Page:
I wonder, when did you start sharding? How many GB memory did your previously single-machine-Redis-instance use, before it was time to shard? How much memory does each "sharded node" have?

(It wasn't the CPU (Redis single threaded) that forced you to shard? But because you needed more memory? (Or sth else?))

> "nearly 200 redis nodes"

How much memory in each node, if I may ask?


> When did you start sharding? How many GB memory did your previously single-machine-Redis-instance use . . .

Sharding is always something you do on day 1 for every project, because a single-machine-Redis-instance is a SPOF and won't pass even the most basic operational readiness checklist.

> (capacity planning questions)

The answers to these questions don't generalize, they depend on your workload. You should figure out some approximation of your data types and request profiles, and use those to get a rough understanding of what one Redis server on a given machine class is capable of delivering. This usually means applying a few different classes of read/write loads against a small cluster at steadily increasing RPS, and documenting how CPU, memory, and latency characteristics change. From these numbers it's possible to derive a capacity plan.

The last time I did this, for my workload and machine class, one Redis instance (one core) delivered 250-500k RPS, invariant to memory used. We'd use the conservative end of that range, combined with the RPS and data set growth rates we predicted, to provision for ~12 months of growth. Operationally, we would deploy (cores-1) or (cores-2) instances per host (I forget exactly) on 32- and 64-core machines. I think they had like 64-128G of RAM, and we made sure to leave enough memory overhead so the AOF or whatever persistence option wouldn't lock up the box. But even the choices of what class of machines to use is a function of your use case, if you have really large dataset with relatively non-costly (CPU) operations, you want a totally different machine profile than a relatively small dataset with complex operations. Availability SLOs also factor in.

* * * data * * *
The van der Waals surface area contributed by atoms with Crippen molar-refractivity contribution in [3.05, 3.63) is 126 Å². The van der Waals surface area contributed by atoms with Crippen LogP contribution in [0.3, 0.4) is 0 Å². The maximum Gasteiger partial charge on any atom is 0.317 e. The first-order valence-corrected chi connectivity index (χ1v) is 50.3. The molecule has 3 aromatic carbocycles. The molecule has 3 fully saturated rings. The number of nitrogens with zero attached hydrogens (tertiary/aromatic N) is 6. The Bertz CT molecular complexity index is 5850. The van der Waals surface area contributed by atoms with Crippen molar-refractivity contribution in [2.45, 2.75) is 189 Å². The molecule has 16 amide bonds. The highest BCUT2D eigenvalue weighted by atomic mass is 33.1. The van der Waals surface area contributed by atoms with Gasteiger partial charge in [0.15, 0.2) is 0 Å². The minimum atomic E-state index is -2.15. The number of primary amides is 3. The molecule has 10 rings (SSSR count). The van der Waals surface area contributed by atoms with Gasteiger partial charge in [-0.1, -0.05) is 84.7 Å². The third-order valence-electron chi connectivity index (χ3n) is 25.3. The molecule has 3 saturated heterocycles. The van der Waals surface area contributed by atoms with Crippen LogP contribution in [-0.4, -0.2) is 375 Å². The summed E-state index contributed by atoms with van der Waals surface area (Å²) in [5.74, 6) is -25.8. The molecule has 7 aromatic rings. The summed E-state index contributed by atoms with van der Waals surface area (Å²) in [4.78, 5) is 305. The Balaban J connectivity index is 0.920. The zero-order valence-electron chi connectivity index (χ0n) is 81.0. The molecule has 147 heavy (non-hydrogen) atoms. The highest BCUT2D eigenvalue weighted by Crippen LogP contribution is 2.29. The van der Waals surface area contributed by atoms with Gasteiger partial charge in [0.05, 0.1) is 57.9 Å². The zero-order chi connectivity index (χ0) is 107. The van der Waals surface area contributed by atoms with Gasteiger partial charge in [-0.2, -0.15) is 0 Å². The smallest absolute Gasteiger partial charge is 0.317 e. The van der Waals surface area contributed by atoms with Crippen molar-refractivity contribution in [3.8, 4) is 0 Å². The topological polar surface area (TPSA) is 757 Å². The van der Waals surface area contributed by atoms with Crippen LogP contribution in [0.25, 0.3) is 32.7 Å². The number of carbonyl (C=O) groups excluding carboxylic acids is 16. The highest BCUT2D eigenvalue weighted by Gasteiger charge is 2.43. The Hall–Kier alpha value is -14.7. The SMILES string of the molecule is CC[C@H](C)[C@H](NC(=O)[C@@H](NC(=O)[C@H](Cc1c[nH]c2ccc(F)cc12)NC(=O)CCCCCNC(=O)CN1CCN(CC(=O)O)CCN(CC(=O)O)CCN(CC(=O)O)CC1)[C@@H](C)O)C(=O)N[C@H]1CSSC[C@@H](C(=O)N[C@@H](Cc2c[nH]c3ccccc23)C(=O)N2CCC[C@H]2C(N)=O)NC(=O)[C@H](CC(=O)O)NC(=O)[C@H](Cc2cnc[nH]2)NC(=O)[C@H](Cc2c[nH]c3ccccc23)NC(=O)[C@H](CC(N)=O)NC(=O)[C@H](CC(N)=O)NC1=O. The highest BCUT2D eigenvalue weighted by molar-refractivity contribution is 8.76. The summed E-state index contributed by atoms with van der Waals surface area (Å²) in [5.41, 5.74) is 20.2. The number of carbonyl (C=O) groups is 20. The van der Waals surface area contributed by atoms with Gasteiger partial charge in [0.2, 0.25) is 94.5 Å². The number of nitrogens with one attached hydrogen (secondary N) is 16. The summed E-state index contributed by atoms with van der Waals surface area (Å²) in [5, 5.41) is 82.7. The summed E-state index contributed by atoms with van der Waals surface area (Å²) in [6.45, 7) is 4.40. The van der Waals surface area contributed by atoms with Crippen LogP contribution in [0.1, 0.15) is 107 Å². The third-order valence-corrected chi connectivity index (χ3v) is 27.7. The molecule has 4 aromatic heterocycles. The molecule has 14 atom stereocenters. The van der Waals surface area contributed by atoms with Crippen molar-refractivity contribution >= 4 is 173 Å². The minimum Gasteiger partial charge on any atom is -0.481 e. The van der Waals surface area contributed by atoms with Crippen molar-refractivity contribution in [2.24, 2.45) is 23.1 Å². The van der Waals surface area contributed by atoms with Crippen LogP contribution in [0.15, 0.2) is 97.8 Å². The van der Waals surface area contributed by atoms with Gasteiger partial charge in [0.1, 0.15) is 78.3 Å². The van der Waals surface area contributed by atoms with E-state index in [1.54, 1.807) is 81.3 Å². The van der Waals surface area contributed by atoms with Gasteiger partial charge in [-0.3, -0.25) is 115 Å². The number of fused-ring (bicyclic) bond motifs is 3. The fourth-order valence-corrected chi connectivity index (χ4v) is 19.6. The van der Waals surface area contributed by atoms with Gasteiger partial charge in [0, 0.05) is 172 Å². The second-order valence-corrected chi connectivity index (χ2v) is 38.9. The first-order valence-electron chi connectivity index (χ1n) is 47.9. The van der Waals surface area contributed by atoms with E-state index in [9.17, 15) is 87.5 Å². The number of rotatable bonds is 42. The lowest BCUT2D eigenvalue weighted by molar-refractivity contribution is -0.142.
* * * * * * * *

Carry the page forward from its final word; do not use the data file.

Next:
All of this is basic operational stuff, and with Redis the answers are pretty well-understood and highly predictable. Completely opposite to systems like Elasticsearch, which was a total nightmare to predict, provision for, and operate.


> "Sharding is always something you do on day 1 for every project ... SPOF ..."

Cannot agree with that. If one does that or not, would depend on things like Service Level Agreements (SLA) — and one can have a pretty high SLA uptime %, without sharding, e.g. if there's an underlying pretty stable hosting provider that live migrates if there's a hardware failure.

Thanks for writing about the last time you used Redis. Interesting to hear that, in that case, the machines had sth like 64 – 128 RAM, and 250k – 500k RPS. Yes I agree that I'd need to benchmark and think about what type of machine(s) to use (some time later — a bit too early for that now). Sounds as if you are / were a pretty large company / project, needing that much memory and machines :- )


Nope.

If you have one instance you better be damn sure that downtime doesn’t cause an an outage. IE. no redis means services still run.

The “it’s fine, the SLA covers outages” is just a) laziness and b) negligence.

You don’t do that with web servers, you don’t do it with databases. You don’t do it with your redis instance either.

...well, I suppose some people will do the it anyway; but you get what you get if you do.

If a major outage gets you fired, you have no o w to blame but yourself.